Focus on Creating a Culture of Conversation
While it’s important to engage in employee, customer, and stakeholder conversation activities and interactions, don’t make the mistake of assuming that it’s all about communication venues and tools. It’s important to realize that, without a specific context and the support of the right culture, organizations deploying these tools alone won’t achieve the full benefits of engaging their employees, customers, and other stakeholders in dialogue. What’s really required for success is conversational leadership grounded within a culture of conversation.
The required culture is one that creates an environment that is “safe” and supports open, honest, and productive dialogue. A safe environment is respectful, encouraging, and supportive, and is free of destructive criticism, judgment, bullying, grudges, and repercussions for sharing constructive insights and feedback with others, including direct managers and senior executives.
To build this type of culture, you’ve got to focus on building processes and an environment that supports, encourages, and cultivates conversations that have purpose and create greater understanding and deeper levels of connection. You must commit to setting the stage for dialogue that features the exchange of questions, comments, ideas, insights, and feedback, and inspires knowledge sharing. It is critical to model this behavior at all levels of your organization. In addition, you must enable employees to share ownership in the topic of, and the mechanisms for, conversation. This includes helping them: bring their own ideas to the discussion; participate in creating (and recreating) the content that is being discussed; and, ultimately, become conversation leaders themselves.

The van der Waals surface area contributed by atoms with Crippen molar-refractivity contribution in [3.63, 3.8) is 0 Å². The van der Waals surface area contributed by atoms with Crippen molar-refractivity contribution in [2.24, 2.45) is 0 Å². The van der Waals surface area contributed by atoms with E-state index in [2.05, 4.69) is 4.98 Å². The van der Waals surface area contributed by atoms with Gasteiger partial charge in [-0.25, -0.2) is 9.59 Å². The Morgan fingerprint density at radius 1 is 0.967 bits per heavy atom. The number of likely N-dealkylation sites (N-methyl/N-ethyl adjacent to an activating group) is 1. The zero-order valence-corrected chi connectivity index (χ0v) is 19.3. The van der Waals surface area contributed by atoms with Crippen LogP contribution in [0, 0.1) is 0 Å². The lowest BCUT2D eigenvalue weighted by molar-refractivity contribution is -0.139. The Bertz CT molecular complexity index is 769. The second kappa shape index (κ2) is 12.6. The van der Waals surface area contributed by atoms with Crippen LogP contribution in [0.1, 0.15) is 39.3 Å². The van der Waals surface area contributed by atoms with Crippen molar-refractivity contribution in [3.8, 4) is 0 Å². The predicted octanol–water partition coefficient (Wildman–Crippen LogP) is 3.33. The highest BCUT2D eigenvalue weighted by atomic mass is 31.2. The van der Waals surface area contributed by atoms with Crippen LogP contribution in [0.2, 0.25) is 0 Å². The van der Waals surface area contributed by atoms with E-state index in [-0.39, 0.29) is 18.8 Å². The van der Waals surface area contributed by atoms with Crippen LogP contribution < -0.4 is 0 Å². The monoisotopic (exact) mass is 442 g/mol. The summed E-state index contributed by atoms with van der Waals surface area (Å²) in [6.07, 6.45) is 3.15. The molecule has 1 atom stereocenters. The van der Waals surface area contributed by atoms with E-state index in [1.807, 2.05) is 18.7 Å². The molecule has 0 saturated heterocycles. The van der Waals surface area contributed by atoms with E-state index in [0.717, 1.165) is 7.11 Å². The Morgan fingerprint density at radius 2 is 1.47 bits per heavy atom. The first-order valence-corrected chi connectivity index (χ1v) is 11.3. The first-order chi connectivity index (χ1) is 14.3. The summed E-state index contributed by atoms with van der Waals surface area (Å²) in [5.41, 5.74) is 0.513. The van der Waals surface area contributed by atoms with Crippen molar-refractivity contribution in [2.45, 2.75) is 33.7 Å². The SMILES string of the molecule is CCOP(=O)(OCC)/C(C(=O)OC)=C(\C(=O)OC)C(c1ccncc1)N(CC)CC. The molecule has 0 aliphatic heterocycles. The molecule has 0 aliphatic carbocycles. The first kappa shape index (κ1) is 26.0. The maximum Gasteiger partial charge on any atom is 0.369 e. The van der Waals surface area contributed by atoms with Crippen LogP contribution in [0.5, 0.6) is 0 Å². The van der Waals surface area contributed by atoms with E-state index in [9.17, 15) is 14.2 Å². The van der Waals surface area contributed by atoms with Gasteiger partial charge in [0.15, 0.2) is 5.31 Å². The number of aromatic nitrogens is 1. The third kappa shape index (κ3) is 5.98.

When they take place in a culture of conversation that looks like this, conversations and engaging two-way dialogues thrive and produce the best customer and business outcomes and results possible.
To achieve the transformational business results and profitable business growth you’re looking for in 2013 your best bet is to focus on building conversation and, more specifically, a culture of conversation right into your company’s DNA. If you do, I can guarantee that 2013 will be one of your best years yet. You’ll be on the road to having an energized company that attracts customers like a magnet because it delivers the value it promises consistently and reliably.
So here’s to a great 2013 for you and your organization.
I'm looking forward to hearing the story about how your organization’s singular focus on, and investment in, conversation has been rewarded with high levels of employee and customer loyalty and breakthrough business performance and growth!